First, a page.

With so many choices out there, it’s hard to know how to find a therapist that will be the best fit for you.
There are a lot of different types of therapies and, even within similar types, every therapist has a unique way of interacting. Given this, it’s important that you explore your options.
Here are some things to keep in mind when searching for a therapist.
1. Play the field.
This may sound strange, but it’s very important. Ask your friends, look online and take some time to find a 3-5 therapists that you are drawn to. Once you’ve done this, give them each a call for an initial phone consultation. After getting a sense of each therapist via phone, narrow down your search to one or two that you feel good about and then set up an appointment.
You might feel both excited and terrified about finding a therapist, so it’s important to take your time. If you see one and it doesn’t quite feel right, it’s okay to keep trying until you find someone that you feel you can work with in an on-going way.
Although this might feel different from what you expect, the truth is whatever you bring into your first therapy session is meaningful. Whether you talk a lot or don’t talk much at all; whether you have a list of things to address or come “empty handed,” all of these things give the therapist important information about you. No matter how you enter your first session, it’s important that you have a sense that the therapist is treating you with respect and curiosity, taking an interest in you and your life.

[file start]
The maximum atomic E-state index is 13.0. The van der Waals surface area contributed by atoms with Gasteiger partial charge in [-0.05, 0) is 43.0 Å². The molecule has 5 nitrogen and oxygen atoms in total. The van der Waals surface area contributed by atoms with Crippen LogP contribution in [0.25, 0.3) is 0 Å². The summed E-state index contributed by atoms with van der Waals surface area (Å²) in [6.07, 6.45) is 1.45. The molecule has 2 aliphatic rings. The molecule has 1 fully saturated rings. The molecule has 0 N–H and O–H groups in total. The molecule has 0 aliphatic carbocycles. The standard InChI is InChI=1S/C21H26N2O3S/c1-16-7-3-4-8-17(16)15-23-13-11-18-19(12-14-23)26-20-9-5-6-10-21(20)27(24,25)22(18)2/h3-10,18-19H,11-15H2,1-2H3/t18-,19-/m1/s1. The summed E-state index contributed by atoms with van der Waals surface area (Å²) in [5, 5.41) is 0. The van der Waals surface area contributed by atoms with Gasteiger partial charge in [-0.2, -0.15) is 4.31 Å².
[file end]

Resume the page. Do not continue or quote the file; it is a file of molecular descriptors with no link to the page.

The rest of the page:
Notice how comfortable or uncomfortable you feel interacting with therapist. Experiment with taking risks to reveal what you are thinking and experiencing – even if it’s about the therapy itself!
If the therapist is able to “play” with your ideas, thoughts and feelings and it feels like the two of you might be able to think about your life together, then it is probably a good idea set up another session and see how it goes.
3. Don’t give up.
If you don’t quite mesh with the therapist in your first session, feel free let them know.
Again, it might feel unusual to be honest with someone you just met about something that may not sound “nice,” but therapy can be quite intense and it’s important that you find someone who you feel comfortable with. If there are things that you’re not sure about, bring it up.
As a therapist, part of my job is to help you find the best match, even if I’m not it! In our initial consultation, I’ll help think with you about whether it makes sense for us to work together and help you think about other options if it doesn’t.
It might take some time to find someone who feels like a good match. In fact, throughout the therapy relationship, you will probably come upon doubts, concerns and struggles about the therapy itself, just like you do with any relationship – be it with your family, friends, partner or colleagues.
It is your therapist’s job to help you figure out what obstacles might be getting in your way in terms of having a more fulfilling life, even if that is your therapist! That’s why it’s important to notice if your therapist seems able to have open, non-defensive conversations with you, even if you’re having difficulties about the therapy itself.